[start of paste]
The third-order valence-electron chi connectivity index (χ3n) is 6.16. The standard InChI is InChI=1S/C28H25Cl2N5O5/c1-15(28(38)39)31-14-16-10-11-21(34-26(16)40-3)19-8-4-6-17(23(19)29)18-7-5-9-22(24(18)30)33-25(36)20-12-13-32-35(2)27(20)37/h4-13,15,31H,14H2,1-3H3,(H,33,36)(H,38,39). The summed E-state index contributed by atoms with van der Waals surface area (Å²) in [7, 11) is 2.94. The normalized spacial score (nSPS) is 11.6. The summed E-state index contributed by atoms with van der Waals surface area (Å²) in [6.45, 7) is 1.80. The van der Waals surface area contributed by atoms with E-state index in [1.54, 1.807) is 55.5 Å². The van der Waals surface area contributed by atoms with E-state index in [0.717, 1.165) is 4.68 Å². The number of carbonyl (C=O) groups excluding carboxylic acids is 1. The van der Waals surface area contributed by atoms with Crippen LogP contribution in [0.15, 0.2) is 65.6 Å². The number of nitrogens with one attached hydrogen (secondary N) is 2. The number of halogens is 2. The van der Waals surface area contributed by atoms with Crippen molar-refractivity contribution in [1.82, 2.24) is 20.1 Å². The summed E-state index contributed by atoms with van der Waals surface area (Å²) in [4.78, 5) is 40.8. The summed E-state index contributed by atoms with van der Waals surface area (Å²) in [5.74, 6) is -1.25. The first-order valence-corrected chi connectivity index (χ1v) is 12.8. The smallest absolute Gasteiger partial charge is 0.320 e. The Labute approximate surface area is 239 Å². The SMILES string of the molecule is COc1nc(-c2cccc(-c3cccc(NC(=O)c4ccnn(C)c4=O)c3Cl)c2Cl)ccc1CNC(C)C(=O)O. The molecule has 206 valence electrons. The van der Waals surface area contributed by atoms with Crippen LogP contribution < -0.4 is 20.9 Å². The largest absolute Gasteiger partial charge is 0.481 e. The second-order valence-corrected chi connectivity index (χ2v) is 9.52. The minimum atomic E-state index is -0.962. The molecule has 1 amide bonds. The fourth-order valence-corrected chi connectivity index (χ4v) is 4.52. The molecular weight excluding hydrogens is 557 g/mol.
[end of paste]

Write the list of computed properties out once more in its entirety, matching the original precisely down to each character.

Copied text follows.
The third-order valence-electron chi connectivity index (χ3n) is 6.16. The standard InChI is InChI=1S/C28H25Cl2N5O5/c1-15(28(38)39)31-14-16-10-11-21(34-26(16)40-3)19-8-4-6-17(23(19)29)18-7-5-9-22(24(18)30)33-25(36)20-12-13-32-35(2)27(20)37/h4-13,15,31H,14H2,1-3H3,(H,33,36)(H,38,39). The summed E-state index contributed by atoms with van der Waals surface area (Å²) in [7, 11) is 2.94. The normalized spacial score (nSPS) is 11.6. The summed E-state index contributed by atoms with van der Waals surface area (Å²) in [6.45, 7) is 1.80. The van der Waals surface area contributed by atoms with E-state index in [1.54, 1.807) is 55.5 Å². The van der Waals surface area contributed by atoms with E-state index in [0.717, 1.165) is 4.68 Å². The number of carbonyl (C=O) groups excluding carboxylic acids is 1. The van der Waals surface area contributed by atoms with Crippen LogP contribution in [0.15, 0.2) is 65.6 Å². The number of nitrogens with one attached hydrogen (secondary N) is 2. The number of halogens is 2. The van der Waals surface area contributed by atoms with Crippen molar-refractivity contribution in [1.82, 2.24) is 20.1 Å². The summed E-state index contributed by atoms with van der Waals surface area (Å²) in [4.78, 5) is 40.8. The summed E-state index contributed by atoms with van der Waals surface area (Å²) in [5.74, 6) is -1.25. The first-order valence-corrected chi connectivity index (χ1v) is 12.8. The smallest absolute Gasteiger partial charge is 0.320 e. The Labute approximate surface area is 239 Å². The SMILES string of the molecule is COc1nc(-c2cccc(-c3cccc(NC(=O)c4ccnn(C)c4=O)c3Cl)c2Cl)ccc1CNC(C)C(=O)O. The molecule has 206 valence electrons. The van der Waals surface area contributed by atoms with Crippen LogP contribution < -0.4 is 20.9 Å². The largest absolute Gasteiger partial charge is 0.481 e. The second-order valence-corrected chi connectivity index (χ2v) is 9.52. The minimum atomic E-state index is -0.962. The molecule has 1 amide bonds. The fourth-order valence-corrected chi connectivity index (χ4v) is 4.52. The molecular weight excluding hydrogens is 557 g/mol.